Tornadoes first touched down in the city of Trotwood, just outside Dayton, at about 11pm on Monday night
    The National Weather Service described the initial tornado as ‘extremely dangerous’ and warned residents to remain in their shelters
    Weather officials reported signs on their radars of debris being lifted tens of thousands of feet when the first tornado touched down
    Photos taken by residents showed widespread damage with homes severely damaged and trees and power lines brought down
    There were reports of houses being cut in half and others were completely flattened as millions lost power”

  2. With both parents working a whole industry has developed that provides “edutainment” options for daycare during the summer.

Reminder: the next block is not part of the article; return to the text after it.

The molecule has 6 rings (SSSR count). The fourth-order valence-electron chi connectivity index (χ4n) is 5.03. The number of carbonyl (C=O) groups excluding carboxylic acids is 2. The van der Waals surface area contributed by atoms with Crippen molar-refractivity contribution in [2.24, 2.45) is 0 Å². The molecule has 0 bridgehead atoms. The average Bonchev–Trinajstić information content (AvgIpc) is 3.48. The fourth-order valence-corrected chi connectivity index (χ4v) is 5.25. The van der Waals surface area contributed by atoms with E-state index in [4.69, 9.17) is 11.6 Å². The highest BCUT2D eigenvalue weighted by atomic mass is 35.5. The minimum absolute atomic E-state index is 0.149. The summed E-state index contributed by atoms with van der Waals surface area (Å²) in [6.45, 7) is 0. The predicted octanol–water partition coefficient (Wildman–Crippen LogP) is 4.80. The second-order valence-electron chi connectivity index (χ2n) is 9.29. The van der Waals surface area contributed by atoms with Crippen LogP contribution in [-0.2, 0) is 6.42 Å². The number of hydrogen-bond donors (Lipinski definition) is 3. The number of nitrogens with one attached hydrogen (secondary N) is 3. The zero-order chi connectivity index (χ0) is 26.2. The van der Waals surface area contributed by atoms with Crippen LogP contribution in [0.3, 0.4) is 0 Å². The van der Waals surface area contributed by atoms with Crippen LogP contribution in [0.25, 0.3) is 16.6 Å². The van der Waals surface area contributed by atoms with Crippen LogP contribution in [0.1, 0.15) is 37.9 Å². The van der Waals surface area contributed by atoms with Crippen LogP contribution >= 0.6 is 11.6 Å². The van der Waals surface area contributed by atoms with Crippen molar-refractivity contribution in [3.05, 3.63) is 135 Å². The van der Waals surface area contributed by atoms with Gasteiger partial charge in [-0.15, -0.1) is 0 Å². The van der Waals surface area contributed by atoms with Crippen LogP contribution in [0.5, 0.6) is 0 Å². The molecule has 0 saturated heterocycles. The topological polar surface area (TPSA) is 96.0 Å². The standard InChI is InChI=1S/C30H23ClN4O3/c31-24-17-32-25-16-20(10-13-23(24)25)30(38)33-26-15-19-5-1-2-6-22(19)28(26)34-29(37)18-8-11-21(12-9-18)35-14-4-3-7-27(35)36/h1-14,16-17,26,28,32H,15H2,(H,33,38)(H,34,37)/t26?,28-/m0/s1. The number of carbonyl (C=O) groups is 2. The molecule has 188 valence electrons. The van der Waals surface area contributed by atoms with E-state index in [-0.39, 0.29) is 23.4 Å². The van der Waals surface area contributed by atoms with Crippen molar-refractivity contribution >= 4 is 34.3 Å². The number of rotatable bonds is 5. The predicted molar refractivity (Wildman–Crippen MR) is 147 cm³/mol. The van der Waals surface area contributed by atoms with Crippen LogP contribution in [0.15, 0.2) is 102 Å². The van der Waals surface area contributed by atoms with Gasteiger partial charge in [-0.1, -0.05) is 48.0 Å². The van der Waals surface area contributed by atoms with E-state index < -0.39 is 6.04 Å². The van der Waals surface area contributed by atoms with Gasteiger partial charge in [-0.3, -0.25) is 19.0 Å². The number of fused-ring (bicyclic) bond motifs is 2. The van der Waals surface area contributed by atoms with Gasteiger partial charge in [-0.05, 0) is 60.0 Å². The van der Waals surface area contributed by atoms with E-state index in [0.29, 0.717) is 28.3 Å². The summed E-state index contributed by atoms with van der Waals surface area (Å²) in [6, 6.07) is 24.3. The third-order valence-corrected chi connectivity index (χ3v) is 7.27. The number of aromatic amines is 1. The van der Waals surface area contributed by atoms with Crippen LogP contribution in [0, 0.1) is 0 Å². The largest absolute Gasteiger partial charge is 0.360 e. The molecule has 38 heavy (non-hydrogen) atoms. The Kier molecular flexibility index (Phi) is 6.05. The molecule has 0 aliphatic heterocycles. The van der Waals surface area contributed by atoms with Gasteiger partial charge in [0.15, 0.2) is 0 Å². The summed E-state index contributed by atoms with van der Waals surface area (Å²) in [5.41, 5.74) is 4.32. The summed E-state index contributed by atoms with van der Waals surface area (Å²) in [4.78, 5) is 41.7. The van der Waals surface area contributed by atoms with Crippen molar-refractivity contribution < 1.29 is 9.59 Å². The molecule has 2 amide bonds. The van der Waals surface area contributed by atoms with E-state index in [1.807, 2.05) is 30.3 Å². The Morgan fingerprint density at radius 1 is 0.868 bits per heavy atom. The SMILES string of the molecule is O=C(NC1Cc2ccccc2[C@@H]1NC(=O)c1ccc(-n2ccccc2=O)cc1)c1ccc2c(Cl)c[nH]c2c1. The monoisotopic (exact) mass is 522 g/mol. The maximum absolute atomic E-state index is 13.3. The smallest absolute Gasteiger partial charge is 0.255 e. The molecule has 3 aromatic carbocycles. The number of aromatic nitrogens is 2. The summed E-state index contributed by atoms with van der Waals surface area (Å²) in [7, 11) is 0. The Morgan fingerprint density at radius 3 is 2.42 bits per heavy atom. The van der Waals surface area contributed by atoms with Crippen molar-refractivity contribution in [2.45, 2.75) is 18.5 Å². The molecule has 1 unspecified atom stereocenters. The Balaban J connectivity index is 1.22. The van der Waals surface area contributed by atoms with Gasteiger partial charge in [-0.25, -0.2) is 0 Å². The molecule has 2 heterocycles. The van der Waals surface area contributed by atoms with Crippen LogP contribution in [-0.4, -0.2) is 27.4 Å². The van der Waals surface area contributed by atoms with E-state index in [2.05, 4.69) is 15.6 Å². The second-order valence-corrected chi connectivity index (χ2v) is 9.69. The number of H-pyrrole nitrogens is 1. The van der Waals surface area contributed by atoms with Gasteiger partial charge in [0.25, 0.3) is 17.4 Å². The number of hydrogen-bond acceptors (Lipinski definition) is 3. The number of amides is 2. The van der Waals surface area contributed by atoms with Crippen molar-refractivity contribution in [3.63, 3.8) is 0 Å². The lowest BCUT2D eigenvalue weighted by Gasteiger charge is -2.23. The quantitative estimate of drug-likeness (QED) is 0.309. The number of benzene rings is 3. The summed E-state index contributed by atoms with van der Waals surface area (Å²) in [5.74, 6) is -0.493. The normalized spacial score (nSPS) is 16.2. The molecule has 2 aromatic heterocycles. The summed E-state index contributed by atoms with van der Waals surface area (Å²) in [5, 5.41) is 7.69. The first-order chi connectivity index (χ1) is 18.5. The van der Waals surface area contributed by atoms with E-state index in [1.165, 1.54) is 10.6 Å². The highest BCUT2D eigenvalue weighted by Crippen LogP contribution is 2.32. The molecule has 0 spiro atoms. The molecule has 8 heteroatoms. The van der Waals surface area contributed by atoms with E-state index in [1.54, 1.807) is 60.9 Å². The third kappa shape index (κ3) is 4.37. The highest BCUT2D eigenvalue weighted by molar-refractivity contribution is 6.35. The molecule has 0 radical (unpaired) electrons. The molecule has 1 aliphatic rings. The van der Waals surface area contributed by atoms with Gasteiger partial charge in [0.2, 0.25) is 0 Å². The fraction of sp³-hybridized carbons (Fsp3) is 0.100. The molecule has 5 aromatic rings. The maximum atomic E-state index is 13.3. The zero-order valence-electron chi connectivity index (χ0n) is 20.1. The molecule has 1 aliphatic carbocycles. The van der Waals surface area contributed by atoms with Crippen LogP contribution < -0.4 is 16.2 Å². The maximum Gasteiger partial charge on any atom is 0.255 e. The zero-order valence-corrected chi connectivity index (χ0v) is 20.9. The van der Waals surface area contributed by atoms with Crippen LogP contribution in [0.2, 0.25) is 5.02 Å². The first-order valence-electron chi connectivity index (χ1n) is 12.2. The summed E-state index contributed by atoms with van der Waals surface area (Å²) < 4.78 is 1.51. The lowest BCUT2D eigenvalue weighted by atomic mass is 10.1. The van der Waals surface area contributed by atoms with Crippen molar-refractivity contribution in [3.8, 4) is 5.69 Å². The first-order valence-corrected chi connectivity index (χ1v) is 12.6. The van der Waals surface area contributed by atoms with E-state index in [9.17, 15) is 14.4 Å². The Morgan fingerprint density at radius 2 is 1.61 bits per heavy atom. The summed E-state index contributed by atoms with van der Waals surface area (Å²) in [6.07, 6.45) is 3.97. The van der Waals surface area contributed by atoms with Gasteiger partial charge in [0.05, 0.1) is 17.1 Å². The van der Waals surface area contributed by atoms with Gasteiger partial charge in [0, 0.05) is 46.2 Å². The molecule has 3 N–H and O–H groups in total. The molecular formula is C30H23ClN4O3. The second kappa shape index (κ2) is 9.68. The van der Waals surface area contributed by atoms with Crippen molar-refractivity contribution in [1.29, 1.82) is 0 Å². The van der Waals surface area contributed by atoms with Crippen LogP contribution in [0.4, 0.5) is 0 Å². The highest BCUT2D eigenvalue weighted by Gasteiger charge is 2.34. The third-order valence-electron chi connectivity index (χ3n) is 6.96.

My son went to ID Tech’s Minecraft camp at UT the first summer we were here. I wasn’t impressed, but I did see inside the famed Dell “dorm room”, the suite hosting the elementary kids’ computer camp down the hall.

    If ID is set up on the penthouse level of the Dobie Center again this year, I may sneak up for more pictures. Our temp “co working” space is in the food court of the building.

    If you send the kids to ID, be prepared for follow up work at home or the week’s work will be lost effort.

  3. well

    not for me, we have no shortages of that, but as you may know Romania had a big season with corrupt politicians time ago, this is a recoil (it is not the exact word, but forgive me), jail only

  4. We have a gig in Grenada in October. MrsAtoz has been there before. Just after hurricanes destroyed the spice crops. They are having a tough time coming back.

    Anybody else been there? Any recommendations? A couple of daughters went with MrsAtoz and spent time on the beach. Yawn.

    Her trip to Jamaica (the shit side) was described as “the armpit of the Caribe.”